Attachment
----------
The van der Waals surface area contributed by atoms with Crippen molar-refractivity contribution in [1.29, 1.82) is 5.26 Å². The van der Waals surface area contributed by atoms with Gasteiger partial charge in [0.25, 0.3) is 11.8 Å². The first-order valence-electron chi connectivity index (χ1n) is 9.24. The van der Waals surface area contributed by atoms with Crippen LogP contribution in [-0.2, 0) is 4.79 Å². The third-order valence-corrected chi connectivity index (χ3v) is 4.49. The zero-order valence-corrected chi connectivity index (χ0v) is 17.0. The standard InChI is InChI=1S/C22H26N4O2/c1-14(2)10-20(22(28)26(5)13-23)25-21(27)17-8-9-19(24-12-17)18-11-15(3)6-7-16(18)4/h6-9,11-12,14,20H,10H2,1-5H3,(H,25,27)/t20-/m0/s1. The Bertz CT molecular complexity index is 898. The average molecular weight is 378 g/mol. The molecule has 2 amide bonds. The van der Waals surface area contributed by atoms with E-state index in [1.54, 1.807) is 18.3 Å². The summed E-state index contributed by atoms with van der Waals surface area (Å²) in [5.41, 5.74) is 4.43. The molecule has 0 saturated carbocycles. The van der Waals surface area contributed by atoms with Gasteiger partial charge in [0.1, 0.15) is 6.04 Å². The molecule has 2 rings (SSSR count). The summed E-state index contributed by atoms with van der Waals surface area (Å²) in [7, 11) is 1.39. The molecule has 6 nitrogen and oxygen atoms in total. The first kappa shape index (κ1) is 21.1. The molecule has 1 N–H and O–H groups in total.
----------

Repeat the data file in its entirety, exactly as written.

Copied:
The van der Waals surface area contributed by atoms with Crippen molar-refractivity contribution in [1.29, 1.82) is 5.26 Å². The van der Waals surface area contributed by atoms with Gasteiger partial charge in [0.25, 0.3) is 11.8 Å². The first-order valence-electron chi connectivity index (χ1n) is 9.24. The van der Waals surface area contributed by atoms with Crippen LogP contribution in [-0.2, 0) is 4.79 Å². The third-order valence-corrected chi connectivity index (χ3v) is 4.49. The zero-order valence-corrected chi connectivity index (χ0v) is 17.0. The standard InChI is InChI=1S/C22H26N4O2/c1-14(2)10-20(22(28)26(5)13-23)25-21(27)17-8-9-19(24-12-17)18-11-15(3)6-7-16(18)4/h6-9,11-12,14,20H,10H2,1-5H3,(H,25,27)/t20-/m0/s1. The Bertz CT molecular complexity index is 898. The average molecular weight is 378 g/mol. The molecule has 2 amide bonds. The van der Waals surface area contributed by atoms with E-state index in [1.54, 1.807) is 18.3 Å². The summed E-state index contributed by atoms with van der Waals surface area (Å²) in [5.41, 5.74) is 4.43. The molecule has 0 saturated carbocycles. The van der Waals surface area contributed by atoms with Gasteiger partial charge in [0.1, 0.15) is 6.04 Å². The molecule has 2 rings (SSSR count). The summed E-state index contributed by atoms with van der Waals surface area (Å²) in [7, 11) is 1.39. The molecule has 6 nitrogen and oxygen atoms in total. The first kappa shape index (κ1) is 21.1. The molecule has 1 N–H and O–H groups in total.